Sandra Mcllwain and Ray Ledbetter tell the congregation the history of Men's
and Women's Day.
The Chronicle apologizes for an error made in The Chronicle on June 30. On page
B5, The Chronicle ran a story with the headline "St. John C.M.E. brings Men's and
Women's days together." With the article was a photo with the wrong cutline. The cor
rect photo and caption are above. The Chronicle regrets any misunderstanding that may
have resulted from this error. The Editor
from page A1
"For many of us,
Evelyn's name is synony
mous with leadership, syn
onymous with service, syn
onymous with trust, syn
onymous with virtue.
Evelyn's name is synony
mous with the Urban
"We are quite sad to see
her go." Smith said.
Although her reign as
board chair has come to a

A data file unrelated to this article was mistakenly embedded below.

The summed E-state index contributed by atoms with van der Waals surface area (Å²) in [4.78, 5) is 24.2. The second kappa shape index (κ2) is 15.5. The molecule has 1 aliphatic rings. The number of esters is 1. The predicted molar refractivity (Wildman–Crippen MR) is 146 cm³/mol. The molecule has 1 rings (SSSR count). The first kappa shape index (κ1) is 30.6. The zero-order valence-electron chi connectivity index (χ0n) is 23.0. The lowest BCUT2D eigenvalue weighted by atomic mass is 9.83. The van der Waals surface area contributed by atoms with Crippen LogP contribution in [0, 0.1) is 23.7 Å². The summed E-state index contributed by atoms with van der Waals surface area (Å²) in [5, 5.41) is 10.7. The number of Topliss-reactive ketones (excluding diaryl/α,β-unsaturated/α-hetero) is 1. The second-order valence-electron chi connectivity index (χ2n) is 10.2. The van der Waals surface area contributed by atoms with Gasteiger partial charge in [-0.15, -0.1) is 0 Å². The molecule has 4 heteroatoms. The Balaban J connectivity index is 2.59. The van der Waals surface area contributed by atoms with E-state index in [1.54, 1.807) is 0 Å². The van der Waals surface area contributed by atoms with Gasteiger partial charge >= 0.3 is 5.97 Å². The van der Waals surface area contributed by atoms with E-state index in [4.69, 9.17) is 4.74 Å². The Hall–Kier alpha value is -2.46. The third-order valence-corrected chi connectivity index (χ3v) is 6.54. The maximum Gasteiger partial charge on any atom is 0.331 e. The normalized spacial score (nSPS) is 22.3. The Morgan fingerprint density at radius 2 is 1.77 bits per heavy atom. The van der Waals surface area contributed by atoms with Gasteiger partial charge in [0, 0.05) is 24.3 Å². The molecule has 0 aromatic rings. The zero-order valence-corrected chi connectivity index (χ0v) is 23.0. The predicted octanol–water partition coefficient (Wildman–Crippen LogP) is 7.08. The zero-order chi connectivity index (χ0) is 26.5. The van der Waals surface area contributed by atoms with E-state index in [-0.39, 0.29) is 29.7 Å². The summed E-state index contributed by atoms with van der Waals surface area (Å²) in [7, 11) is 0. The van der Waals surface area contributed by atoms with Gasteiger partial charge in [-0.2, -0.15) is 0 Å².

close, Acree noted, she will
always be a part of the
"You know what they
say," said Acree. "Once an
Urban Leaguer always an
Other directors whose
terms have expired are
Beaufort Bailey, Ron
Weatherford and Sofia
The Chronicle (USPS 067-910) was established by Ernest
H. Pitt and Ndubisi Egemonye in 1974 and is published
every Thursday by Winston-Salem Chronicle Publishing
Co. Inc., 617 N. Liberty Street, Winston-Salem, N.C.
27101. Periodicals postdge paid at Winston-Salem, N.C.
Annual subscription price is $30.72.
POSTMASTER: Send address changes to:
The Chronicle, P.O. Box 1636
Winston-Salem, NC 27102-1636